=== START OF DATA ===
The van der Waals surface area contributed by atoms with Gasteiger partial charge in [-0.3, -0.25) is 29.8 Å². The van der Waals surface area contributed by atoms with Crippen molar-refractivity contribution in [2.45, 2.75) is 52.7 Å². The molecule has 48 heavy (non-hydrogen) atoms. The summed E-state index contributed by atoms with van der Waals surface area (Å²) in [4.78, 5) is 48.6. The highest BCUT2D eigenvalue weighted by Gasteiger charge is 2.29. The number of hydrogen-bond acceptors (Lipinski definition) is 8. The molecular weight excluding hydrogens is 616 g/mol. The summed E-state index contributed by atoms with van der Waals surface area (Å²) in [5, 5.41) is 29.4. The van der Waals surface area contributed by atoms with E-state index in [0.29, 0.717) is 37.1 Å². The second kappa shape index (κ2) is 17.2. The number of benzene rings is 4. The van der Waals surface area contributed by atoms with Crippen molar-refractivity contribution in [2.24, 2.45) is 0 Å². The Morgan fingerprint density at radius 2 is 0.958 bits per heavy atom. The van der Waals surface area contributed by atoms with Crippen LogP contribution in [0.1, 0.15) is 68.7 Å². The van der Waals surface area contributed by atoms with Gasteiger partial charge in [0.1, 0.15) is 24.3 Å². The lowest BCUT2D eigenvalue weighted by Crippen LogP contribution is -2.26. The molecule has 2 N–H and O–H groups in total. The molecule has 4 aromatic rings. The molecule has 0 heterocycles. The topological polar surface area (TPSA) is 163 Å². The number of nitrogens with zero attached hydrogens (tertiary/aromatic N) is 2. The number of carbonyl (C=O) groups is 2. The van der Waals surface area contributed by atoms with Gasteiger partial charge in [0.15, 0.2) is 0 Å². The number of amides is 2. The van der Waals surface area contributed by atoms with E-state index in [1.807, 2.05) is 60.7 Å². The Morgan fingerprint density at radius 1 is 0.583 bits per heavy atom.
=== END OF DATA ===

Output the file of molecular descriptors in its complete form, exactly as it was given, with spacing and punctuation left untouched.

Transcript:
The van der Waals surface area contributed by atoms with Gasteiger partial charge in [-0.3, -0.25) is 29.8 Å². The van der Waals surface area contributed by atoms with Crippen molar-refractivity contribution in [2.45, 2.75) is 52.7 Å². The molecule has 48 heavy (non-hydrogen) atoms. The summed E-state index contributed by atoms with van der Waals surface area (Å²) in [4.78, 5) is 48.6. The highest BCUT2D eigenvalue weighted by Gasteiger charge is 2.29. The number of hydrogen-bond acceptors (Lipinski definition) is 8. The molecular weight excluding hydrogens is 616 g/mol. The summed E-state index contributed by atoms with van der Waals surface area (Å²) in [5, 5.41) is 29.4. The van der Waals surface area contributed by atoms with E-state index in [0.29, 0.717) is 37.1 Å². The second kappa shape index (κ2) is 17.2. The number of benzene rings is 4. The van der Waals surface area contributed by atoms with Crippen molar-refractivity contribution in [2.24, 2.45) is 0 Å². The Morgan fingerprint density at radius 2 is 0.958 bits per heavy atom. The van der Waals surface area contributed by atoms with Crippen LogP contribution in [0.1, 0.15) is 68.7 Å². The van der Waals surface area contributed by atoms with Gasteiger partial charge in [0.1, 0.15) is 24.3 Å². The lowest BCUT2D eigenvalue weighted by Crippen LogP contribution is -2.26. The molecule has 2 N–H and O–H groups in total. The molecule has 4 aromatic rings. The molecule has 0 heterocycles. The topological polar surface area (TPSA) is 163 Å². The number of nitrogens with zero attached hydrogens (tertiary/aromatic N) is 2. The number of carbonyl (C=O) groups is 2. The van der Waals surface area contributed by atoms with Gasteiger partial charge in [0.15, 0.2) is 0 Å². The number of amides is 2. The van der Waals surface area contributed by atoms with E-state index in [1.807, 2.05) is 60.7 Å². The Morgan fingerprint density at radius 1 is 0.583 bits per heavy atom.